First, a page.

Wednesday, September 11, 2013

Miklós Szentkuthy and masks

Photo by András Szebeni
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In my previous post on a collection of Szentkuthy links, I mentioned the Hyperion issue, devoted to Szentkuthy (pdf version is here). Three articles have “mask” in the title (and other articles mention the word, too):

So why the emphasis on masks? Nagy’s article gives the best overview of Szentkuthy’s life and output, and he notes that the author’s name itself

is already a “mask,” a metaphorical incognito and a personal statement, the composition of Szent, “holy” (sacred, saint), and of kút, “fountain” (source of water, well), with archaic Hungarian orthography (“th” at the end instead of a simple “t”) and with a reference to noble origins (the “y” instead of a common “i”).
(page 16)

More importantly, Nagy notes, is that

many years later Szentkuthy characterized his literary output of the difficult post-war years as a “self-portrait in masks” and a paradoxical way of expressing the unchangeable features of the personality in the process of permanent metamorphoses. Though the definition refers to novels written in a different tone from his early masterpiece, the created identities clearly reflect his outlook.
(page 26)

The caveat is important because if the following is the quote that Nagy is relying on, it applies only to some of Szentkuthy’s post-war (World War II) output:

In essence, the work involved in my books on Mozart, Haydn, Handel, Dürer and Luther was purely theatrical; they were my characters, combining my most subjective intellectual sympathies with the most objective historical reality. To confess yet another pipe dream, it is as if, by a miracle, they should one day all be published together as an omnibus edition, I would entitle it ‘Self-Portrait in Masks’ (that is a thought I have been carrying for several decades).
(From Miklós Szentkuthy, Prae: Recollections of My Career, §33)

The article by Pintér focuses on one of these works (and he is more straightforward on the focus of the quote), the book on Mozart, and he relies on that quote to some extent but he broadens the view of what these novels are and what they are not. Starting with what they are not—they are not musicological treatises, although sometimes they are filed (in Hungary) under the music section. They are not standard biographies, although sometimes they are filed there as well. They aren’t biographical novels, although that classification is more correct since it places them under fiction. Biographical novels, though, usually blend more than fact and fiction, with the intention of entertaining the reader through an expression of the romantic self. Szentkuthy brings in the whole of European cultural history in order to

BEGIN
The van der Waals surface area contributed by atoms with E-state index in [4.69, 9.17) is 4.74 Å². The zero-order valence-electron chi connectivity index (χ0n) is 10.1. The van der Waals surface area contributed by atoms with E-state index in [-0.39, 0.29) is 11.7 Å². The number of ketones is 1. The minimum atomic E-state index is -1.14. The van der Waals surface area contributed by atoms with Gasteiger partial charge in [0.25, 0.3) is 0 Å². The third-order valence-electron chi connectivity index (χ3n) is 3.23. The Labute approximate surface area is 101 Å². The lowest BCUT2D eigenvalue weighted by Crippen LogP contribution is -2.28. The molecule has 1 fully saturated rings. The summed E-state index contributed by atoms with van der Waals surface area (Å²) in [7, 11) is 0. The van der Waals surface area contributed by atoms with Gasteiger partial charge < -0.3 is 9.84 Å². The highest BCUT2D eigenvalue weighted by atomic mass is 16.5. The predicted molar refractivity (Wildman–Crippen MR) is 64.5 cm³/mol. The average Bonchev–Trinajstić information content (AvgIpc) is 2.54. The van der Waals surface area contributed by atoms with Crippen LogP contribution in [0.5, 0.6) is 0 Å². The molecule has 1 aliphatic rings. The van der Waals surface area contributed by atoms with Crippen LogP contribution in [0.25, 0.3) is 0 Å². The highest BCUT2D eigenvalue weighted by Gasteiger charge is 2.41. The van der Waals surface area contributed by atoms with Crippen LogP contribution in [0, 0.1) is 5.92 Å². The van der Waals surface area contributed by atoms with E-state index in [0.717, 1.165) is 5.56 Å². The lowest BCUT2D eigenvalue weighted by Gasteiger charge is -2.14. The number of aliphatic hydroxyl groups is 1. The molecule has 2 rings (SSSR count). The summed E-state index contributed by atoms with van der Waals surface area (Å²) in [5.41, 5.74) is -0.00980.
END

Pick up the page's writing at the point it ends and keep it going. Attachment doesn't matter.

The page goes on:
create a fantasy that is paradoxically more real than the documented life itself. This paradox was one of the most important parts of his ars poetica. Life, biography, even history itself is yet not real in its simple gathering of detailed events and facts. On the contrary: these elements totally transform all of the “original” events and facts. For Szentkuthy, ever historical element was a mask that concealed the greater truth of existence. The so-called precise biography is only a surface, a collection of historical facts. The real existence of a human being and history itself is beyond the facts: the reality is a Grand Guignol.
(page 190)

Photo by György Járday
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In this particular case, Szentkuthy uses real occurrences in Mozart’s life to provide the framework for the author to hang his views “on human existence, the place of the artist in society, and history itself.” (page 190). Pintér lays out how Szentkuthy made this work (and it sounds like a fascinating novel), but the point I wanted to highlight is how much this functions like The Great Gatsby does, with a narrator that immediately disappears into variations of the narration (to which Amateur Reader at Wuthering Expectations has recently highlighted). Mozart becomes a set-piece that sees and relays the truths behind the surface that Szentkuthy wants us to experience.

Bálint’s article focuses on an early work, Narcissus’ Mirror, written in his early twenties, around the same time as Prae but never finished. The fragments have only recently been published. In this early work Bálint describes an approach that matches the books by Szentkuthy I've read so far.